This is one time when you knew the hockey gods had interfered, sprinkling some kind of magical dust over the NHL schedule makers so that Wayne Gretzky would arrive in Edmonton one point shy of becoming the NHL's all-time leading scorer.
After all, Gretzky had delivered a Cup load of thrills to the city of Edmonton, game after game, year after year, including the exhilaration of four Stanley Cups. He had turned the Oilers into the NHL's most dominant team. Then, in perhaps the most shocking trade in sports history, Gretzky was dealt to the Los Angeles Kings on August 9, 1988.
So when Gretzky skated into Edmonton on the evening of Oct. 15, 1989, one point shy of Gordie Howe's all-time scoring mark, the stage was set for an emotional night.
There is an electrifying buzz amidst the sellout crowd of 17,503 at Northlands Coliseum, many of whom had passed a statue of Gretzky as they had entered the building.
The fans desperately want to see the 28-year-old Gretzky tie and break Howe's record of 1,850 points, set 29 years earlier when Howe passed Maurice "Rocket" Richard on Jan. 16, 1960.
The Oilers, on the other hand, do not want to see the record fall in their arena, not under their watch. So the Oilers' coaching staff goes to great lengths to stifle Gretzky. They stick three players on Gretzky -- Esa Tikkanen to shadow him, Kevin Lowe to check him every time he touches the puck, and Peter Ericksson to harass and hound.
Even with three players pestering and badgering him every shift, the league's greatest offensive weapon still finds a way to tie the record, only 4:32 into the game. Just inside the blue line, Gretzky fires a crisp pass to defenseman Tom Laidlaw in the slot. Laidlaw perfectly feeds the puck into the left crease, where Bernie Nicholls, all alone at the left post, knocks it in for a 1-0 lead.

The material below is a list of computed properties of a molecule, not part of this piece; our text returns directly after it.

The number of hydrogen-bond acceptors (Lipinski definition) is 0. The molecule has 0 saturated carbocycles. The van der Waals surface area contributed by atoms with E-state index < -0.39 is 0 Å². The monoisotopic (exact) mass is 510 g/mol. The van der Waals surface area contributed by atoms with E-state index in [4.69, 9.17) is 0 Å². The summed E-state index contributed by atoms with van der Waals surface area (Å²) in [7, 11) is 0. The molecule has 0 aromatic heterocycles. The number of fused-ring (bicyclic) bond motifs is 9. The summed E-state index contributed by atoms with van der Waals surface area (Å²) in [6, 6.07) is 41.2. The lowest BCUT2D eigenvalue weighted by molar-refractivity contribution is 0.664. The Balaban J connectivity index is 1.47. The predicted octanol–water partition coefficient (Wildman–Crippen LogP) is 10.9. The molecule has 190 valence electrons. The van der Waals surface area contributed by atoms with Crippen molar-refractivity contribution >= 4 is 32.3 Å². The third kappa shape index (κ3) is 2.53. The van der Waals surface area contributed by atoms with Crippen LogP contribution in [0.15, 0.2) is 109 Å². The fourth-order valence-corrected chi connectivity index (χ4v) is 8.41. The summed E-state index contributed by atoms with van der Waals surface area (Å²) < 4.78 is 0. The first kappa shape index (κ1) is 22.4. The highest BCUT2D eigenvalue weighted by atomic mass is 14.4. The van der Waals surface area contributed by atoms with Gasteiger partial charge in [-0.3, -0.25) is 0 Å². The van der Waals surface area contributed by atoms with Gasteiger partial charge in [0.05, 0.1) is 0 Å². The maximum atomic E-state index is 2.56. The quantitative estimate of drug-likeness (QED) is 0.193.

The crowd goes berserk as the PA announcer blares that the assist goes to Gretzky, and that he is now tied with Howe as the league's all-time No. 1 scorer.
The game evolves into a tight, riveting match as the Oilers grab several leads, only to have the Kings to come back and tie it at 2-2 and then 3-3. By the time the third period begins, Gretzky, still tied with Howe, is beaten up and exhausted.
The Oilers seize the lead yet again, 4-3, and with 1:46 left in regulation, Kings coach Tom Webster calls timeout. He wants to rest Gretzky; it's clear he needs a breather. But he desperately wants to stay out on the ice to try to tie the score.
"Gretz was dizzy," Webster would tell the media later. "He got rapped a couple of times, but he wanted to continue and I'm not about to argue with him. When you have a player with his talent who wants the ice time, I'm going to let him have it."
There's just 1:10 remaining when Webster pulls goalie Mario Gosselin in favor of an extra shooter. As Gosselin skates toward the bench following an icing call against Edmonton with 1:01 left, the sellout crowd of 17,503 begins chanting, "Gretzky! Gretzky!"